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Communications Workers Dubbed Essential Coronavirus Fighters by DHS

No surprise here, but the Department of Homeland Security has issued guidance on the infrastructure industries and workers critical to fighting the coronavirus and the communications sector is prominently among them. 

That guidance was prompted by the President's March 16 statement that “if you work in a critical infrastructure industry, as defined by the Department of Homeland Security, such as healthcare services and pharmaceutical and food supply, you have a special responsibility to maintain your normal work schedule.” DHS said that includes communications workers. 

According to DHS' Cybersecurity & Infrastructure Security Agency (CISA), communications workers, including broadband, broadcast, cable and journalists, are "essential to continued critical infrastructure viability, including staffing operations centers, maintaining and repairing critical infrastructure, operating call centers, working construction, and performing management functions, among others." 

The list is not a federal directive, but guidance to the state, local and tribal and territorial governments implementing response to the virus in their communities.

Here are the communications sectors and workers who made the list:

Communications:

  • "Maintenance of communications infrastructure- including privately owned and maintained communication systems- supported by technicians, operators, call-centers, wireline and wireless providers, cable service providers, satellite operations, undersea cable landing stations, Internet Exchange Points, and manufacturers and distributors of communications equipment
  • "Workers who support radio, television, and media service, including, but not limited to front line news reporters, studio, and technicians for newsgathering and reporting
  • "Workers at Independent System Operators and Regional Transmission Organizations, and Network Operations staff, engineers and/or technicians to manage the network or operate facilities
  • "Engineers, technicians and associated personnel responsible for infrastructure construction and restoration, including contractors for construction and engineering of fiber optic cables
  • "Installation, maintenance and repair technicians that establish, support or repair service as needed 
  • "Central office personnel to maintain and operate central office, data centers, and other network office facilities
  • "Customer service and support staff, including managed and professional services as well as remote providers of support to transitioning employees to set up and maintain home offices, who interface with customers to manage or support service environments and security issues, including payroll, billing, fraud, and troubleshooting
  • "Dispatchers involved with service repair and restoration Information Technology:
  • "Workers who support command centers, including, but not limited to Network Operations Command Center, Broadcast Operations Control Center and Security Operations Command Center 
  • "Data center operators, including system administrators, HVAC & electrical engineers, security personnel, IT managers, data transfer solutions engineers, software and hardware engineers, and database administrators
  • "Client service centers, field engineers, and other technicians supporting critical infrastructure, as well as manufacturers and supply chain vendors that provide hardware and software, and information technology equipment (to include microelectronics and semiconductors) for critical infrastructure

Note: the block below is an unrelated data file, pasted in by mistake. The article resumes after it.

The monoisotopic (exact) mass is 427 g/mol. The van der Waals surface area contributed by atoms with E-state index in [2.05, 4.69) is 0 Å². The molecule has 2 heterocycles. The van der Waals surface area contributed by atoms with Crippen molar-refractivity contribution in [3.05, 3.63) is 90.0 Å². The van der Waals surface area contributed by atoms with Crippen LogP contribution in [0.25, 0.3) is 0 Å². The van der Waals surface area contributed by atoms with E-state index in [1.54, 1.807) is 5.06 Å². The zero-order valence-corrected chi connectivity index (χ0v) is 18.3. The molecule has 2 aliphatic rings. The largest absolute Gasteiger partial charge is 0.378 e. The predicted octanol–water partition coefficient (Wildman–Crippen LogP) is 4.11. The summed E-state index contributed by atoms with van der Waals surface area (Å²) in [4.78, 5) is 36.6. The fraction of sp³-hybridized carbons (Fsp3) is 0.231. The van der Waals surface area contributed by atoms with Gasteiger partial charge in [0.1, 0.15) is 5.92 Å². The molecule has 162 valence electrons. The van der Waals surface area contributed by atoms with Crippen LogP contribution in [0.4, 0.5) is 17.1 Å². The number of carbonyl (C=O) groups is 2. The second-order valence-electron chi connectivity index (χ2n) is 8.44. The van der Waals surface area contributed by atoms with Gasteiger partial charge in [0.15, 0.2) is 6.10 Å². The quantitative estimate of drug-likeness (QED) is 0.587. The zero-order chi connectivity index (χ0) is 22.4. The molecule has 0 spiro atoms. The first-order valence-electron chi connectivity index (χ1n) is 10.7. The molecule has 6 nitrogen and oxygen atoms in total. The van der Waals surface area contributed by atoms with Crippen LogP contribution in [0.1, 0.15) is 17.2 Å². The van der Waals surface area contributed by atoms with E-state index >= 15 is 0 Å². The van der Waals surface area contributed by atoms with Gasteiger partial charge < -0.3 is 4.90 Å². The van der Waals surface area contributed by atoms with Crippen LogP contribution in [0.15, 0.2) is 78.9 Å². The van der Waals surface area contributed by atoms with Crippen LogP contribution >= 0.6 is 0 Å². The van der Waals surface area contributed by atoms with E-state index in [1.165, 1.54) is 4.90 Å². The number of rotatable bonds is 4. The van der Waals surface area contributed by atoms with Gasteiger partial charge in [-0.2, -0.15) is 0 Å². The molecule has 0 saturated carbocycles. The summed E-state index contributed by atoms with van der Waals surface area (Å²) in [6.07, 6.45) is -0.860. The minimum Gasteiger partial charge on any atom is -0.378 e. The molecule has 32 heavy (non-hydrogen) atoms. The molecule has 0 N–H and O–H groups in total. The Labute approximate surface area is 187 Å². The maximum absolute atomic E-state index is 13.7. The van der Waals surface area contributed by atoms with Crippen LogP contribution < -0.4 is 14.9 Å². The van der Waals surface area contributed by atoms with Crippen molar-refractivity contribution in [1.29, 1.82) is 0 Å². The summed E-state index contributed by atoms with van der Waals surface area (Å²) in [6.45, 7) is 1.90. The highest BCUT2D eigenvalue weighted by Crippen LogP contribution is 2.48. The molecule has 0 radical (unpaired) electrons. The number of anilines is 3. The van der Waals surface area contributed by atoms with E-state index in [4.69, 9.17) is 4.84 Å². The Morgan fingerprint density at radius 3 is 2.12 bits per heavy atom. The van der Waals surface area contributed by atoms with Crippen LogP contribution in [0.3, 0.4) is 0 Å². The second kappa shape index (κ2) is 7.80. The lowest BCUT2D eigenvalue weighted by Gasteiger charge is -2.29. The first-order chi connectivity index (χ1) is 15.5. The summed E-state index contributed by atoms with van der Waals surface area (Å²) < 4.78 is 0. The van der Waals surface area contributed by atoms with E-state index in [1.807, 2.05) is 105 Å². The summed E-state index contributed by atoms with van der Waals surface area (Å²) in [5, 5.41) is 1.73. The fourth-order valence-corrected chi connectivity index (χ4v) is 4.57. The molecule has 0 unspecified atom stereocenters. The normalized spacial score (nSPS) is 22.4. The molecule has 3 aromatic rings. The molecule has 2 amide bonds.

• "Workers responding to cyber incidents involving critical infrastructure, including medical facilities, SLTT governments and federal facilities, energy and utilities, and banks and financial institutions, and other critical infrastructure categories and personnel
  • "Workers supporting the provision of essential global, national and local infrastructure for computing services (incl. cloud computing services), business infrastructure, web-based services, and critical manufacturing
  • "Workers supporting communications systems and information technology used by law enforcement, public safety, medical, energy and other critical industries
  • "Support required for continuity of services, including janitorial/cleaning personnel."

"Workers across the information technology sector are playing a more essential role than ever in enabling critical infrastructure, helping businesses stay online, and keeping citizens connected," said John Miller, senior VP of policy for tech advocate ITI (the Information Technology Industry Council). "We commend CISA for quickly providing comprehensive guidance to define essential workers and appreciate their collaboration with industry stakeholders during the process. "We urge state and local officials to follow the federal government’s lead and reflect this key guidance in their jurisdictions."

“The nation is relying on its communications infrastructure now more than ever," said Robert Mayer, SVP for cybersecurity and innovation at USTelecom and chair of the Communications Sector Coordinating Council. "Today, CISA took an important step to help maintain network preparedness, security and resiliency in the midst of the COVID-19 public health crisis."

“Here’s why this is important news," he said. "[T]he employees managing the health and security of our networks work in operations centers and need to reach their workplace to do their jobs. In addition, some functions can only be handled in-person, so communications providers must keep critical store locations open to service first responder equipment like routers or provide publicly accessible Wi-Fi. 

“Today’s guidance means we can continue to serve all of our customers, protect our employees and maintain communications operations throughout this unprecedented national emergency.”